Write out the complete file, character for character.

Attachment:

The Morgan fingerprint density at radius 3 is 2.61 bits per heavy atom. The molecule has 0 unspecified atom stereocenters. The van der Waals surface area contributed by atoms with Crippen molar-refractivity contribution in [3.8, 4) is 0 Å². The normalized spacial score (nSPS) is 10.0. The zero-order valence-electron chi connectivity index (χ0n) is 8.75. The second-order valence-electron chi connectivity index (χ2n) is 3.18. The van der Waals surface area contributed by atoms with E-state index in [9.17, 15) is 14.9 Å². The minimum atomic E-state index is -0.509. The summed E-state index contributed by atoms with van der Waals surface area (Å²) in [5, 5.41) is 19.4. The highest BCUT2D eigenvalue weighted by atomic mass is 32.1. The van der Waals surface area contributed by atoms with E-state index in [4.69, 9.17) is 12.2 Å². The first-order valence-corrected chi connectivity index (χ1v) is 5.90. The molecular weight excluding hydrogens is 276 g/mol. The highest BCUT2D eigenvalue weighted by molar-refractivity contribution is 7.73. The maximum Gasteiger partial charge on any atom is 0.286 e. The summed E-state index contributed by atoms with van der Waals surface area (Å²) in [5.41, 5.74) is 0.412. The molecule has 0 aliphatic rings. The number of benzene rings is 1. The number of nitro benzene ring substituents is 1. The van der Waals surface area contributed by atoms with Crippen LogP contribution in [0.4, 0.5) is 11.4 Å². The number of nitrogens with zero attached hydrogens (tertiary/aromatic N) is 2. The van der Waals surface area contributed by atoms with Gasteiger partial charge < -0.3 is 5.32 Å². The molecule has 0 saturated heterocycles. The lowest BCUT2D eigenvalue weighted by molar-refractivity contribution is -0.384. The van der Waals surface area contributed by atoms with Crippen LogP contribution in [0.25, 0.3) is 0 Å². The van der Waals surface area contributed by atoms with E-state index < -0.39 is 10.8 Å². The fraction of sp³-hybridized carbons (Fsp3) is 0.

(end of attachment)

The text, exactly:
The Morgan fingerprint density at radius 3 is 2.61 bits per heavy atom. The molecule has 0 unspecified atom stereocenters. The van der Waals surface area contributed by atoms with Crippen molar-refractivity contribution in [3.8, 4) is 0 Å². The normalized spacial score (nSPS) is 10.0. The zero-order valence-electron chi connectivity index (χ0n) is 8.75. The second-order valence-electron chi connectivity index (χ2n) is 3.18. The van der Waals surface area contributed by atoms with E-state index in [9.17, 15) is 14.9 Å². The minimum atomic E-state index is -0.509. The summed E-state index contributed by atoms with van der Waals surface area (Å²) in [5, 5.41) is 19.4. The highest BCUT2D eigenvalue weighted by atomic mass is 32.1. The van der Waals surface area contributed by atoms with E-state index in [4.69, 9.17) is 12.2 Å². The first-order valence-corrected chi connectivity index (χ1v) is 5.90. The molecular weight excluding hydrogens is 276 g/mol. The highest BCUT2D eigenvalue weighted by molar-refractivity contribution is 7.73. The maximum Gasteiger partial charge on any atom is 0.286 e. The summed E-state index contributed by atoms with van der Waals surface area (Å²) in [5.41, 5.74) is 0.412. The molecule has 0 aliphatic rings. The number of benzene rings is 1. The number of nitro benzene ring substituents is 1. The van der Waals surface area contributed by atoms with Crippen LogP contribution in [0.4, 0.5) is 11.4 Å². The number of nitrogens with zero attached hydrogens (tertiary/aromatic N) is 2. The van der Waals surface area contributed by atoms with Gasteiger partial charge < -0.3 is 5.32 Å². The molecule has 0 saturated heterocycles. The lowest BCUT2D eigenvalue weighted by molar-refractivity contribution is -0.384. The van der Waals surface area contributed by atoms with Crippen LogP contribution in [0.25, 0.3) is 0 Å². The van der Waals surface area contributed by atoms with E-state index < -0.39 is 10.8 Å². The fraction of sp³-hybridized carbons (Fsp3) is 0.